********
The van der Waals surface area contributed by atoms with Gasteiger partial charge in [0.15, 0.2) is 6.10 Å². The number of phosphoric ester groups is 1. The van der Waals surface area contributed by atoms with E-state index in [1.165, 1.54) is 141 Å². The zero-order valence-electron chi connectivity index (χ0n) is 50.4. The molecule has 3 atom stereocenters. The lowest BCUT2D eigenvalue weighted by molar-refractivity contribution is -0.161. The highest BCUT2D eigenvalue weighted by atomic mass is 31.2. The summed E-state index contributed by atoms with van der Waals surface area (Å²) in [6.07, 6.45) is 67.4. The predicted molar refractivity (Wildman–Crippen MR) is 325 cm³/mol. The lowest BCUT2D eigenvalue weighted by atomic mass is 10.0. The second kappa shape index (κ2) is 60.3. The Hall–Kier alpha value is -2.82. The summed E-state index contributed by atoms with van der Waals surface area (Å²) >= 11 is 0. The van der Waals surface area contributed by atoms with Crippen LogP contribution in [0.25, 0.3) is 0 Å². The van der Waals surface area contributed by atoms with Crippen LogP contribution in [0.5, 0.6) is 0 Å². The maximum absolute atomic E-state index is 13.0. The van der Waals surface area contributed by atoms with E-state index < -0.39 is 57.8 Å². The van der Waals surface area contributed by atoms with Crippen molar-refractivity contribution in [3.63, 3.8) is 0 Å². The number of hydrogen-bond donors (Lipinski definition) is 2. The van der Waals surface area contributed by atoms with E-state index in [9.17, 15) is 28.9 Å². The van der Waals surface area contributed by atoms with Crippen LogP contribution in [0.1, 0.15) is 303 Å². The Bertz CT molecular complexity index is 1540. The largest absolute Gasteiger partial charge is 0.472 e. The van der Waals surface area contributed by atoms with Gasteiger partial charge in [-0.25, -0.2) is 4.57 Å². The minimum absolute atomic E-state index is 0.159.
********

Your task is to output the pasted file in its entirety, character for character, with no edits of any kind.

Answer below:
The van der Waals surface area contributed by atoms with Gasteiger partial charge in [0.15, 0.2) is 6.10 Å². The number of phosphoric ester groups is 1. The van der Waals surface area contributed by atoms with E-state index in [1.165, 1.54) is 141 Å². The zero-order valence-electron chi connectivity index (χ0n) is 50.4. The molecule has 3 atom stereocenters. The lowest BCUT2D eigenvalue weighted by molar-refractivity contribution is -0.161. The highest BCUT2D eigenvalue weighted by atomic mass is 31.2. The summed E-state index contributed by atoms with van der Waals surface area (Å²) in [6.07, 6.45) is 67.4. The predicted molar refractivity (Wildman–Crippen MR) is 325 cm³/mol. The lowest BCUT2D eigenvalue weighted by atomic mass is 10.0. The second kappa shape index (κ2) is 60.3. The Hall–Kier alpha value is -2.82. The summed E-state index contributed by atoms with van der Waals surface area (Å²) >= 11 is 0. The van der Waals surface area contributed by atoms with Crippen LogP contribution in [0.25, 0.3) is 0 Å². The van der Waals surface area contributed by atoms with Crippen LogP contribution in [0.5, 0.6) is 0 Å². The maximum absolute atomic E-state index is 13.0. The van der Waals surface area contributed by atoms with E-state index < -0.39 is 57.8 Å². The van der Waals surface area contributed by atoms with Crippen molar-refractivity contribution in [3.63, 3.8) is 0 Å². The number of hydrogen-bond donors (Lipinski definition) is 2. The van der Waals surface area contributed by atoms with E-state index in [9.17, 15) is 28.9 Å². The van der Waals surface area contributed by atoms with Crippen LogP contribution in [0.1, 0.15) is 303 Å². The Bertz CT molecular complexity index is 1540. The largest absolute Gasteiger partial charge is 0.472 e. The van der Waals surface area contributed by atoms with Gasteiger partial charge in [-0.25, -0.2) is 4.57 Å². The minimum absolute atomic E-state index is 0.159.